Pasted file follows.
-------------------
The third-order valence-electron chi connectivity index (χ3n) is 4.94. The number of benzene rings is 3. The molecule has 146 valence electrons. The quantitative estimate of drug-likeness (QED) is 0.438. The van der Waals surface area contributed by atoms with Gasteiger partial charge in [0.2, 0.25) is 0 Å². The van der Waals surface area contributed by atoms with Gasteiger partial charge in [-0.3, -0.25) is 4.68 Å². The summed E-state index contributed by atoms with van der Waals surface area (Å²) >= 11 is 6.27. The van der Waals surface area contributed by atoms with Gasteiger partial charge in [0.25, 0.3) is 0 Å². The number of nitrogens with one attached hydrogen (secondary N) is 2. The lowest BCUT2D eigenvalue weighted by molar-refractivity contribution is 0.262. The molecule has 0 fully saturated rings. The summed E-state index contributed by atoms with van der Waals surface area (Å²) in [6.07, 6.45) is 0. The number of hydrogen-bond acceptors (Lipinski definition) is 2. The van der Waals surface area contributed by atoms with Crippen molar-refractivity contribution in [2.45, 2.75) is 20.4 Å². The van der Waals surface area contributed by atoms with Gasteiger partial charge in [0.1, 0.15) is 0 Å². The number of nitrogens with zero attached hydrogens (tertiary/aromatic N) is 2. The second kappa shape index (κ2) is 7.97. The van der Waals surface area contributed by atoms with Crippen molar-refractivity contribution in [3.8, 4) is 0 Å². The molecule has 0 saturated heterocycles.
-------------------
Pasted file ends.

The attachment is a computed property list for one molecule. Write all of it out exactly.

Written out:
The third-order valence-electron chi connectivity index (χ3n) is 4.94. The number of benzene rings is 3. The molecule has 146 valence electrons. The quantitative estimate of drug-likeness (QED) is 0.438. The van der Waals surface area contributed by atoms with Gasteiger partial charge in [0.2, 0.25) is 0 Å². The van der Waals surface area contributed by atoms with Gasteiger partial charge in [-0.3, -0.25) is 4.68 Å². The summed E-state index contributed by atoms with van der Waals surface area (Å²) >= 11 is 6.27. The van der Waals surface area contributed by atoms with Gasteiger partial charge in [0.25, 0.3) is 0 Å². The number of nitrogens with one attached hydrogen (secondary N) is 2. The lowest BCUT2D eigenvalue weighted by molar-refractivity contribution is 0.262. The molecule has 0 fully saturated rings. The summed E-state index contributed by atoms with van der Waals surface area (Å²) in [6.07, 6.45) is 0. The number of hydrogen-bond acceptors (Lipinski definition) is 2. The van der Waals surface area contributed by atoms with Crippen molar-refractivity contribution in [2.45, 2.75) is 20.4 Å². The van der Waals surface area contributed by atoms with Gasteiger partial charge in [0.1, 0.15) is 0 Å². The number of nitrogens with zero attached hydrogens (tertiary/aromatic N) is 2. The second kappa shape index (κ2) is 7.97. The van der Waals surface area contributed by atoms with Crippen molar-refractivity contribution in [3.8, 4) is 0 Å². The molecule has 0 saturated heterocycles.